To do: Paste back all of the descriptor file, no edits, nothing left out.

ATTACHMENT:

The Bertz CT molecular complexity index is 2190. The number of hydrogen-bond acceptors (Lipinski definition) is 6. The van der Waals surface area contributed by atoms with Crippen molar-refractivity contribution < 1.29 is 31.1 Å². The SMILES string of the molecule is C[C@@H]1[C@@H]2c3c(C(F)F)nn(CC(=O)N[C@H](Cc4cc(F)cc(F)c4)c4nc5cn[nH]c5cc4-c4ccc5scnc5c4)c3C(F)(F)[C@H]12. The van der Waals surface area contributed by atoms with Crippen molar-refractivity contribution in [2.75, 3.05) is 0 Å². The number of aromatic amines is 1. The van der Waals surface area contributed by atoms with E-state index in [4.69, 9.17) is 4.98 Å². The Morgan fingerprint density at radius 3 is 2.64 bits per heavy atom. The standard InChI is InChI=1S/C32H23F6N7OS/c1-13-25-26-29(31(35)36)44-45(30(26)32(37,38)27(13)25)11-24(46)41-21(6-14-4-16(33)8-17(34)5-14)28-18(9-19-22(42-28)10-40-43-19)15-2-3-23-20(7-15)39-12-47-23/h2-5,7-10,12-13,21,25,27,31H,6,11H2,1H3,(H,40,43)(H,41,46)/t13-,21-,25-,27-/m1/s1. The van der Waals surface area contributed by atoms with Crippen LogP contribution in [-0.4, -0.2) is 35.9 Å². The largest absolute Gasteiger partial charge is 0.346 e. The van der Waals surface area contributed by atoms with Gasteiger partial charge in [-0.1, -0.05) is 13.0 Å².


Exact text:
The Bertz CT molecular complexity index is 2190. The number of hydrogen-bond acceptors (Lipinski definition) is 6. The van der Waals surface area contributed by atoms with Crippen molar-refractivity contribution < 1.29 is 31.1 Å². The SMILES string of the molecule is C[C@@H]1[C@@H]2c3c(C(F)F)nn(CC(=O)N[C@H](Cc4cc(F)cc(F)c4)c4nc5cn[nH]c5cc4-c4ccc5scnc5c4)c3C(F)(F)[C@H]12. The van der Waals surface area contributed by atoms with Crippen molar-refractivity contribution in [2.75, 3.05) is 0 Å². The number of aromatic amines is 1. The van der Waals surface area contributed by atoms with E-state index in [4.69, 9.17) is 4.98 Å². The Morgan fingerprint density at radius 3 is 2.64 bits per heavy atom. The standard InChI is InChI=1S/C32H23F6N7OS/c1-13-25-26-29(31(35)36)44-45(30(26)32(37,38)27(13)25)11-24(46)41-21(6-14-4-16(33)8-17(34)5-14)28-18(9-19-22(42-28)10-40-43-19)15-2-3-23-20(7-15)39-12-47-23/h2-5,7-10,12-13,21,25,27,31H,6,11H2,1H3,(H,40,43)(H,41,46)/t13-,21-,25-,27-/m1/s1. The van der Waals surface area contributed by atoms with Crippen LogP contribution in [-0.4, -0.2) is 35.9 Å². The largest absolute Gasteiger partial charge is 0.346 e. The van der Waals surface area contributed by atoms with Gasteiger partial charge in [-0.1, -0.05) is 13.0 Å².